Last week brought the distressing news of massive lay-offs at The Guardian, which is possibly the best news organization in the world right now. Management announced with apparently sincere regret that The Guardian and its sister paper, The Observer, will cut 100 editorial jobs, plus another 150 support jobs—mainly, it’s hoped, through retirement and other semi-voluntary measures. Considering that the total editorial staff at the two papers numbers 750, this means that roughly one out of every seven editorial employees will go, mostly from the London office. These and other cost-cutting moves are compelled by “the volatile media environment” facing news organizations today, announced Katharine Viner, The Guardian’s editor-in-chief.
Disclosure: I consider the people in danger of losing their jobs at The Guardian my colleagues, and this financial belt-tightening will also affect what I and other freelance contributors get paid. But these facts should not disqualify me from issuing a “tough love” plea to everyone reading this and all the organizations, communities, and networks you are part of: Please don’t be a free rider—help pay for the journalism you read, watch, or otherwise consume.
I say that The Guardian is the best news organization in the world at the moment not just because of its exemplary environmental news coverage, or its smart combination of deep reporting and spot news coverage, or its recently expanded focus on US news. What’s especially valuable is The Guardian’s long history of standing up to power and privilege in a way that most US news organizations no longer do.
It’s no accident that Edward Snowden went public with his expose of warrantless surveillance in The Guardian, rather than, say, The New York Times. Snowden explained that he didn’t trust the Times after the paper’s editors acceded to the George W. Bush administration’s demand in 2004 not to publish an article by James Risen and Eric Lichtblau that began to reveal the administration’s surveillance activities. Only a year later—after Bush was re-elected—did the Times publish their reporters’ story. “Hiding that story changed history,” Snowden exclaimed.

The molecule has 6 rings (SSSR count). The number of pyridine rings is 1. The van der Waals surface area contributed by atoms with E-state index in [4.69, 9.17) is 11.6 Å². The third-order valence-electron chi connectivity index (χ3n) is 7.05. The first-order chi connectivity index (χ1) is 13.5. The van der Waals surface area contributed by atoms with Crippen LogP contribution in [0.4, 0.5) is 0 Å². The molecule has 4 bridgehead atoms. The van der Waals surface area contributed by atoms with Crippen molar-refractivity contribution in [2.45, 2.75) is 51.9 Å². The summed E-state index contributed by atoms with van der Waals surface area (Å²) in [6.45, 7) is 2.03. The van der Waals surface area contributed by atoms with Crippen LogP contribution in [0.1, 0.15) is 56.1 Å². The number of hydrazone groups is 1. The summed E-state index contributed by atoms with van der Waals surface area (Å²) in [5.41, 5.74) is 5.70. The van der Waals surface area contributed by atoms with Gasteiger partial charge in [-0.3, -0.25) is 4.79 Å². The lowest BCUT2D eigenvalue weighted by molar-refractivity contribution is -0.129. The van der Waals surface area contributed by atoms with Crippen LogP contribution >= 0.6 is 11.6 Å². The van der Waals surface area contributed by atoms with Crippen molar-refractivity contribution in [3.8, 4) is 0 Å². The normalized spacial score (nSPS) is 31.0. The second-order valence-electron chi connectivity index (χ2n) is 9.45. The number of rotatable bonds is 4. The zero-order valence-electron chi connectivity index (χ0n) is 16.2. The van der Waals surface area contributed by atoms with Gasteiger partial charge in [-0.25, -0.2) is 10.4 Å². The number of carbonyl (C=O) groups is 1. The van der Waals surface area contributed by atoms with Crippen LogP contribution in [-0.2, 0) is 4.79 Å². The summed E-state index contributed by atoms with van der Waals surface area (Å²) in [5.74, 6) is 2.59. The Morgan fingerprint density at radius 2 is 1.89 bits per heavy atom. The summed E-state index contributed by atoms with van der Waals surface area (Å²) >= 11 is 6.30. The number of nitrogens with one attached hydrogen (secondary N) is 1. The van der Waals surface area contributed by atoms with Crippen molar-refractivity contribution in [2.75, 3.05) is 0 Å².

The Guardian’s financial troubles are emblematic of a broader trend that demands attention. Everyone who believes that an informed public is essential to democratic governance should be concerned about the fate of not only The Guardian but serious news outlets in general. If these outlets can’t stay in business, where will people turn to get the information, analysis, and debate needed to form one’s opinion, cast one’s vote, and otherwise perform one’s duty as a citizen?
There is no single reason for the economic troubles challenging serious news operations these days, but surely a major factor is that most people—even people who should know better—assume that they no longer have to pay for journalism. Journalism is now considered to be a free good, especially when it appears online.
Well, guess what? Real journalism—the kind that does original, even investigative, reporting of actual events out in the world and that seeks to hold politicians, corporations, and other powerful interests accountable—costs real money, even when it’s published online.